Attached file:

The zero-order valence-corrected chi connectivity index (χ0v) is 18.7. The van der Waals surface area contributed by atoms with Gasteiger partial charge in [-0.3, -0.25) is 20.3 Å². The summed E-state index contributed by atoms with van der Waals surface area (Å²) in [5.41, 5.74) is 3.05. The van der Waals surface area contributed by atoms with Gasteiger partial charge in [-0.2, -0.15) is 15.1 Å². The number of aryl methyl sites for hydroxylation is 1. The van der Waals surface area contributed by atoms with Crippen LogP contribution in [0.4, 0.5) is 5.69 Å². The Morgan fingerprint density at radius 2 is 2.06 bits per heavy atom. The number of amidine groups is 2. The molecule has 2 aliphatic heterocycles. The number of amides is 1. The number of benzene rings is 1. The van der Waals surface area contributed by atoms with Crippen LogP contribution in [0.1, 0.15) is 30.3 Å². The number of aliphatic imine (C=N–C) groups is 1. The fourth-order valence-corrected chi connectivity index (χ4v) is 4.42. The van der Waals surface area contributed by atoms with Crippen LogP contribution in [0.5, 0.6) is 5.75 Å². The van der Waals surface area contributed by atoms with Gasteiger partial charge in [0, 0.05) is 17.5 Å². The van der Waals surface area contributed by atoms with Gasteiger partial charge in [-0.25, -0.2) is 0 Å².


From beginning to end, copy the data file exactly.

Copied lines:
The zero-order valence-corrected chi connectivity index (χ0v) is 18.7. The van der Waals surface area contributed by atoms with Gasteiger partial charge in [-0.3, -0.25) is 20.3 Å². The summed E-state index contributed by atoms with van der Waals surface area (Å²) in [5.41, 5.74) is 3.05. The van der Waals surface area contributed by atoms with Gasteiger partial charge in [-0.2, -0.15) is 15.1 Å². The number of aryl methyl sites for hydroxylation is 1. The van der Waals surface area contributed by atoms with Crippen LogP contribution in [0.4, 0.5) is 5.69 Å². The Morgan fingerprint density at radius 2 is 2.06 bits per heavy atom. The number of amidine groups is 2. The molecule has 2 aliphatic heterocycles. The number of amides is 1. The number of benzene rings is 1. The van der Waals surface area contributed by atoms with Crippen LogP contribution in [0.1, 0.15) is 30.3 Å². The number of aliphatic imine (C=N–C) groups is 1. The fourth-order valence-corrected chi connectivity index (χ4v) is 4.42. The van der Waals surface area contributed by atoms with Crippen LogP contribution in [0.5, 0.6) is 5.75 Å². The van der Waals surface area contributed by atoms with Gasteiger partial charge in [0, 0.05) is 17.5 Å². The van der Waals surface area contributed by atoms with Gasteiger partial charge in [-0.25, -0.2) is 0 Å².